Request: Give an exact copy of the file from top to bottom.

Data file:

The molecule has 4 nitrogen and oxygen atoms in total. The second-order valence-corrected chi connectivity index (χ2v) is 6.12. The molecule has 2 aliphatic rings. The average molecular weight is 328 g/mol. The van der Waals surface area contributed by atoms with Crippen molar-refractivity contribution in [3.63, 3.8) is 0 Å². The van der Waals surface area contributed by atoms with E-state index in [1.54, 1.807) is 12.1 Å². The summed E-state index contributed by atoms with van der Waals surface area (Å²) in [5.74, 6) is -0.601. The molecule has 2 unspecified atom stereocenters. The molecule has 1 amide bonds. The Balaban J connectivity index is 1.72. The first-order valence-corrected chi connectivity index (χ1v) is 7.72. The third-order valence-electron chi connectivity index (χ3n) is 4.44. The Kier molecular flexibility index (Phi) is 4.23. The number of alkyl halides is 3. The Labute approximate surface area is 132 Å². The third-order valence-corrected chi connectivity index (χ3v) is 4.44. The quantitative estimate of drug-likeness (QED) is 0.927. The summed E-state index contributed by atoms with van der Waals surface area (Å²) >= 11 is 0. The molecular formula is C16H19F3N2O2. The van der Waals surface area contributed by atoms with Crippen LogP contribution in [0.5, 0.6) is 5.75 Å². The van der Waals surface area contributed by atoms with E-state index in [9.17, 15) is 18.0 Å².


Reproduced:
The molecule has 4 nitrogen and oxygen atoms in total. The second-order valence-corrected chi connectivity index (χ2v) is 6.12. The molecule has 2 aliphatic rings. The average molecular weight is 328 g/mol. The van der Waals surface area contributed by atoms with Crippen molar-refractivity contribution in [3.63, 3.8) is 0 Å². The van der Waals surface area contributed by atoms with E-state index in [1.54, 1.807) is 12.1 Å². The summed E-state index contributed by atoms with van der Waals surface area (Å²) in [5.74, 6) is -0.601. The molecule has 2 unspecified atom stereocenters. The molecule has 1 amide bonds. The Balaban J connectivity index is 1.72. The first-order valence-corrected chi connectivity index (χ1v) is 7.72. The third-order valence-electron chi connectivity index (χ3n) is 4.44. The Kier molecular flexibility index (Phi) is 4.23. The number of alkyl halides is 3. The Labute approximate surface area is 132 Å². The third-order valence-corrected chi connectivity index (χ3v) is 4.44. The quantitative estimate of drug-likeness (QED) is 0.927. The summed E-state index contributed by atoms with van der Waals surface area (Å²) >= 11 is 0. The molecular formula is C16H19F3N2O2. The van der Waals surface area contributed by atoms with Crippen LogP contribution in [0.5, 0.6) is 5.75 Å². The van der Waals surface area contributed by atoms with E-state index in [9.17, 15) is 18.0 Å².